The ability of extracting transcripts from audiovisual materials is of fundamental importance in several situations in which people are directly or indirectly involved. For instance, in California, important legislative decisions occur in committee hearing, which are video recorded and then made publicly available. However, it takes a lot of effort to find relevant information in hours and hours of videos. With the aim of giving access to these transcripts to all the interested users, the Digital Democracy (DD) platform was created at California Polytechnic State University [3]. Data, such as video archives and the nature of legislative sessions, is stored in a database and, automatically, accurate information regarding a specific file is then extracted and made available to the final user in a web portal. To obtain some feedback during the development of the project, several categories of possible users (from individuals interested in legislative affairs to legislators) were asked their opinions and all of them were enthusiastic about the results, underlining the primary role it might take in the future of California.

Thus, multimedia represents a rich source of information and it is going to become the primary source for future Digital Humanities scholars. As it has been described above, there are still some difficulties in extracting relevant data from these information containers. A tool as AXES RESEARCH implements some features that enable acquisition and extraction but only a few of such systems are currently available. People are really excited by these projects and find them very useful. Plus, the abilities of such systems may well increase as they becomes more and more common. An example has been given for the extraction of important information from legislative discourses in California via the Digital Democracy platform. People can now either have access to a given transcript or directly access automatically-selected relevant information regarding that hearing. Moreover, the possibilities that multimedia offers do not stop in implementation technologies but are actually shaping tomorrow’s human societies. One significant example is given by Indonesia, where several studies are going on in order to assess the ability of young people to effectively use digital media as means for better supporting democratic institutions.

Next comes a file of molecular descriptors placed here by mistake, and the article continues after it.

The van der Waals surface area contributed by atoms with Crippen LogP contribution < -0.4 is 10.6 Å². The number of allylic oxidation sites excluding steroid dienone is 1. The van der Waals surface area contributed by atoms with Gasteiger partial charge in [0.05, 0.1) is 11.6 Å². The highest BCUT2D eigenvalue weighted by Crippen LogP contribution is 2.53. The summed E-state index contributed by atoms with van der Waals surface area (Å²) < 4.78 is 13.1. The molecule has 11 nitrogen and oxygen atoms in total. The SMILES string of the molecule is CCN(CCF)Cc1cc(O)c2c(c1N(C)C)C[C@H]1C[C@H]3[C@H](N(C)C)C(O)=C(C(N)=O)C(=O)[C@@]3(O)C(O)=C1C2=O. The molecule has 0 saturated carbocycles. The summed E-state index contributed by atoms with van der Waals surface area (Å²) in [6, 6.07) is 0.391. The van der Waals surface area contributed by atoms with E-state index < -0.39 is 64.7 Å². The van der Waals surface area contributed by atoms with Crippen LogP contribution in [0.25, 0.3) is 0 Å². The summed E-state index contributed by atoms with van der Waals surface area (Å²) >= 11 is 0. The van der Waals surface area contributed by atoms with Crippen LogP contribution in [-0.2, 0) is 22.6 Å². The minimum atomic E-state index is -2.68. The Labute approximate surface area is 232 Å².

The application of digital methods for analysis of audiovisual data is still moving its first steps but it represents a key concept in Digital Humanities due to the large amount of information that is contained in them and we will probably hear a lot about them in the next few years!


References

[1] (2015) Fiona Suwana: Digital Media Literacy in Indonesian Youth: Building Sustainable Democratic Institutions and Practices

[2] (2015) Martijn Kleppe, Max Kemman, Peggy Van der Kreeft, Kay Macquarrie, Kevin McGuinness: AXES: Researching & Accessing Videos Through Multimodal Analyses

[3] (2015) Sam Blakeslee, Alex Dekhtyar, Foaad Khosmood, Franz Kurfess, Toshihiro Kuboi, Hans Poshcman, Giovanni Prinzivalli, Christine Roberston, Skylar Durst: Digital Democracy Project: Making Government More Transparent one Video at a Time